by Robert Romano
Republicans in Congress should be paying very close attention to the results in Virginia, where Ed Gillespie lost the gubernatorial race to Ralph Northam, and learn the right lesson for a change.
Political parties serve very much as a function of their standard bearers, which is who voters will rally to. Right now, that standard bearer for Republicans is President Donald Trump, who one year ago was elected.
And love it or hate it, the fortunes of Republicans in the House and to a lesser extent the Senate in 2018 will be tied to how successful Trump is at enacting his agenda in Congress.
The formula for potential success is quite simple. Want to keep Congress in 2018? Enact the Trump agenda that won the day in 2016. The promises including cutting taxes, repealing and replacing Obamacare and building the southern border wall, among others.
If the Republican Congress won’t implement the Trump agenda, how do we justify a Republican majority in Congress?
It has been the failure to accomplish any major legislation in the first year that has driven down the approval of the Republican Congress. House Speaker Paul Ryan and Senate Majority Leader Mitch McConnell poll lower than the radical, violent Antifa movement, according to a poll by John McLaughlin. Only 15 percent support Ryan and McConnell. 21 percent support Antifa. Just think about that for a second.
The reason is because they’ve lost the support of Republican voters. And if those voters stay home in the 2018 Congressional midterms, it will be their fault for failing to produce a sufficient legislative record worth bragging about next November.
Many of Trump’s accomplishments, in fighting for better trade deals and rolling back major regulations, have been largely achieved without Congress acting. To be fair, Congress did enact of Congressional Review Act rollbacks of Obama midnight regulations, but as far as action against the Trans-Pacific Partnership, the Paris climate accords, the new and existing coal power plant regulations and renegotiating NAFTA, that has been all Trump.
The GOP Congress needs to produce legislation. That means big tax cuts for every American who pays taxes. Repeal and replace Obamacare. And build the wall. Do your jobs. Trump is racing circles around you. He’d have signed all of these bills by now. It is Congress that so far has not passed them. The irony is that in the primary, it was Trump’s conservative credentials that were challenged by the sanctimonious #NeverTrump cabal.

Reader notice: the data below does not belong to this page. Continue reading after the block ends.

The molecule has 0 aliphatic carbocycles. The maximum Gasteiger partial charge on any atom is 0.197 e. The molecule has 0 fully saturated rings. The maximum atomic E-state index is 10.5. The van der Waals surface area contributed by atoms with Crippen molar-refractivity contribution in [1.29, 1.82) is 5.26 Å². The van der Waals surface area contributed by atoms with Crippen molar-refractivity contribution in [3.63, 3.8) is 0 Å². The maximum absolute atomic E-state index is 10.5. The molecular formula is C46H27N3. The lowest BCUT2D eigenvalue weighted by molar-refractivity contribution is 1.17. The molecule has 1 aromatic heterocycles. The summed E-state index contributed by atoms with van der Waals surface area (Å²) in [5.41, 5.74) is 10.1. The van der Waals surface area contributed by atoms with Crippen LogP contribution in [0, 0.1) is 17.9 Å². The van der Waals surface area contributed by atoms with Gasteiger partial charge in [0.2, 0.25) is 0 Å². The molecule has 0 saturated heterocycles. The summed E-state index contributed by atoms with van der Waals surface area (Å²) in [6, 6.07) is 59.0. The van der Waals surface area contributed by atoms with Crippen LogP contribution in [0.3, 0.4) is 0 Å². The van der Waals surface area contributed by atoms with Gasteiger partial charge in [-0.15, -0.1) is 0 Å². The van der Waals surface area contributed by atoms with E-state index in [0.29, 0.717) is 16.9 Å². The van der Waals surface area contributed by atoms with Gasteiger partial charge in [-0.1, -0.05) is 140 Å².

President Trump has now blamed Gillespie’s loss on Gillespie’s failure to campaign on the Trump agenda. He’s right.
This author lives in Virginia, and I got exactly one knock on the door to make sure I was voting. On Facebook, the only Gillespie videos that targeted me concerned preserving Confederate war memorials. That’s it. Nothing about taxes, or stopping sanctuary cities, or even balancing the state budget. Just ads with Robert E. Lee statutes. Now, I happen to agree with preserving those statutes, but I also believe there were far more pressing issues facing Virginia in the election.
Congressional Republicans in 2018 cannot afford to make the same mistake. Voters rally to party standard bearers. Like it or not, Republicans who run away from Trump and the Trump agenda in 2018 will do so at their own peril. They will be suppressing their own voters.
Finally, a note on tax cuts. For goodness sake, cut everyone’s taxes. Don’t “pay” for tax cuts for some by raising taxes on others. Cut spending if you have to.
Right now, the current tax bill punishes high-income homeowners by targeting mortgage and property tax deductions. It punishes high-income individuals everywhere by eliminating the state and local tax deduction. It punishes the elderly by eliminating the medical expenses deduction. Conversely, it rewards renters by doubling the standard deduction, which is fine, but why isn’t everyone getting a tax cut?
How are Republicans in high tax states like New York, Illinois and California supposed to get reelected if Congress passes a bill that raised their constituents’ taxes? If Republicans cannot cut taxes right, what can it do?
Republicans have a once in a generation opportunity to government with the House, Senate and White House, and they’re blowing it. This opportunity is really rare. Only two Republican presidents since the Great Depression besides Trump have had that privilege, Dwight D. Eisenhower in 1953 and 1954 and George W. Bush from 2003 to 2006.
In the meantime, the high likelihood is Republicans will lose seats in the midterms. The White House incumbent party tends to lose House seats in midterm elections 89 percent of the time dating back a century, with losses averaging 35 seats. The exceptions were 1934, 1998 and 2002. That’s it.
Now, losing seats does not mean losing the House. If anything, Republicans should be on offense. On the Senate side, nine seats up for election were in states that Trump carried in 2016: Florida, Indiana, Missouri, Montana, West Virginia, Wisconsin, Michigan, Pennsylvania and Ohio.
2018, like other midterms, is not necessarily a referendum on the President. White House incumbent parties almost always lose seats but then rebound and go on to win reelection.
The formula to win those seats is simple. Run with Trump on the Trump agenda. Cut everyone’s taxes. Repeal and replace Obamacare. Build the wall. Or else it won’t be Trump who pays the price. The president is not on the ballot in 2018. The Republican Congress is.
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Robert Romano is the Vice President of Public Policy at Americans for Limited Government.
Reprinted with permission from NetRightDaily.com.
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